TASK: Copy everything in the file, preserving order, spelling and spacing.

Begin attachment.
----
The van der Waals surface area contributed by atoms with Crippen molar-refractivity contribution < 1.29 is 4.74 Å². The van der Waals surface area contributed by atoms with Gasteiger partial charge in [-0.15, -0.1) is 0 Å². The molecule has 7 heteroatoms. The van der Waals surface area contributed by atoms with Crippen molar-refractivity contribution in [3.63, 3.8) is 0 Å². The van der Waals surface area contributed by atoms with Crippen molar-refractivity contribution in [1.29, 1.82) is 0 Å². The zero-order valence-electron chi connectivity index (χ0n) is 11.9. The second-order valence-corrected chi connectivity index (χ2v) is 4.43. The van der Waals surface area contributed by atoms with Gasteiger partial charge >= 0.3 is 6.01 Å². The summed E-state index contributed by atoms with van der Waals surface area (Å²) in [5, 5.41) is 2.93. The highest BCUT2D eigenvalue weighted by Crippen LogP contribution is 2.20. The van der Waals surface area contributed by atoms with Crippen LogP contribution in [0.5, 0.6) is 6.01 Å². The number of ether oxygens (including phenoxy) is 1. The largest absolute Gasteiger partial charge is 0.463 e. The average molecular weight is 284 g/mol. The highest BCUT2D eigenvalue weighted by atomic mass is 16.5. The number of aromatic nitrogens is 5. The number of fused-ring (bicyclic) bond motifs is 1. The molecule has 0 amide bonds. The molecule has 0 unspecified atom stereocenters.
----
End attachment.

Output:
The van der Waals surface area contributed by atoms with Crippen molar-refractivity contribution < 1.29 is 4.74 Å². The van der Waals surface area contributed by atoms with Gasteiger partial charge in [-0.15, -0.1) is 0 Å². The molecule has 7 heteroatoms. The van der Waals surface area contributed by atoms with Crippen molar-refractivity contribution in [3.63, 3.8) is 0 Å². The van der Waals surface area contributed by atoms with Crippen molar-refractivity contribution in [1.29, 1.82) is 0 Å². The zero-order valence-electron chi connectivity index (χ0n) is 11.9. The second-order valence-corrected chi connectivity index (χ2v) is 4.43. The van der Waals surface area contributed by atoms with Gasteiger partial charge >= 0.3 is 6.01 Å². The summed E-state index contributed by atoms with van der Waals surface area (Å²) in [5, 5.41) is 2.93. The highest BCUT2D eigenvalue weighted by Crippen LogP contribution is 2.20. The van der Waals surface area contributed by atoms with Crippen LogP contribution in [0.5, 0.6) is 6.01 Å². The number of ether oxygens (including phenoxy) is 1. The largest absolute Gasteiger partial charge is 0.463 e. The average molecular weight is 284 g/mol. The highest BCUT2D eigenvalue weighted by atomic mass is 16.5. The number of aromatic nitrogens is 5. The number of fused-ring (bicyclic) bond motifs is 1. The molecule has 0 amide bonds. The molecule has 0 unspecified atom stereocenters.